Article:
A model wears a creation by French fashion designer Jean-Paul Gaultier as part of his men's fashion Spring/Summer 2011 collection in Paris.
A model wears a creation by French fashion designer Jean-Paul Gaultier as part of his men's fashion Spring/Summer 2011 collection in Paris.

You've got to love any fashion show where the models are muscled hunks and their "outfits" consist of the tiniest of towels.

Set in a Moroccan steam bath, Jean Paul Gaultier's spring-summer 2011 menswear collection in Paris opened with the Chippendale-sized models lounging in a mock hammam, dousing each other with water and giving one another deep-tissue back massages.

It was a lascivious start to a show that faintly dripped with retro sensuality.

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Kaftans with Gaultier's signature transparent panelling were paired with harem pants, while kinky, lace-front tunics were worn with minuscule Speedos in X-rated, see-through tulle that got downgraded to R thanks to strategically placed opaque patches.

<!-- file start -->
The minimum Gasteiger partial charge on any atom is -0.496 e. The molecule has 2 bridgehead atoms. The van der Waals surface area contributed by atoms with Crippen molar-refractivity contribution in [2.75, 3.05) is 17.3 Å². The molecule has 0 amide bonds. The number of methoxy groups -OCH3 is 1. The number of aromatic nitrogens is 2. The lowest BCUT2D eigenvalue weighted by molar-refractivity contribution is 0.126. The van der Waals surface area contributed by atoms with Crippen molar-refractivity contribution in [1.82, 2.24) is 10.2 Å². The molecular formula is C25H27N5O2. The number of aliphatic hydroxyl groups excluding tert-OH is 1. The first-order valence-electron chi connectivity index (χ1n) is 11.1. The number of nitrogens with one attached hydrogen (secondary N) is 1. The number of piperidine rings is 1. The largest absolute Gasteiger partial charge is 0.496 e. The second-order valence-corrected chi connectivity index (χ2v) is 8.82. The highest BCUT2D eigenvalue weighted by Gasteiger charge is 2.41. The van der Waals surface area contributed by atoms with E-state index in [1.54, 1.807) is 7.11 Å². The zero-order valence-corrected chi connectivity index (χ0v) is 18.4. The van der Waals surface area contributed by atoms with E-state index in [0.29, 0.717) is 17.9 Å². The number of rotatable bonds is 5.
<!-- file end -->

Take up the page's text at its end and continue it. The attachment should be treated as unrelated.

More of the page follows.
Gaultier said the collection was inspired by the late, great French couturier Yves Saint Laurent, who lived in Marrakech and adopted traditional Moroccan dress into his androgynous style.

"It was a mix between Saint Laurent's elegance, the way he dressed in the 1970s, the Moroccan influence and the psychedelic spirit of that period," the genial French designer told reporters after the show.

Special 3-D glasses were needed to fully appreciate the wacky prints on the silk robes and pyjama pants that closed the show, and the audience of fashion insiders donned the least-chic-possible accessory - paper glasses with one blue eye and one red eye that were the show invitations - to take in the fluttering garments in all their vaguely three-dimensional glory.

"It's like being on mushrooms, or something," said Gaultier, adding with a wink: "Not that I've ever done that."

Despite its languid, steam-clouded start, the show ended with a theatrical bang, with the bathing-suit clad models soaking one another - and Gaultier - ahead of their final lap down the runway.

One model, appropriately playing the part of the hammam's traditional water bearer, took a spill on the slick catwalk.

The West Australian

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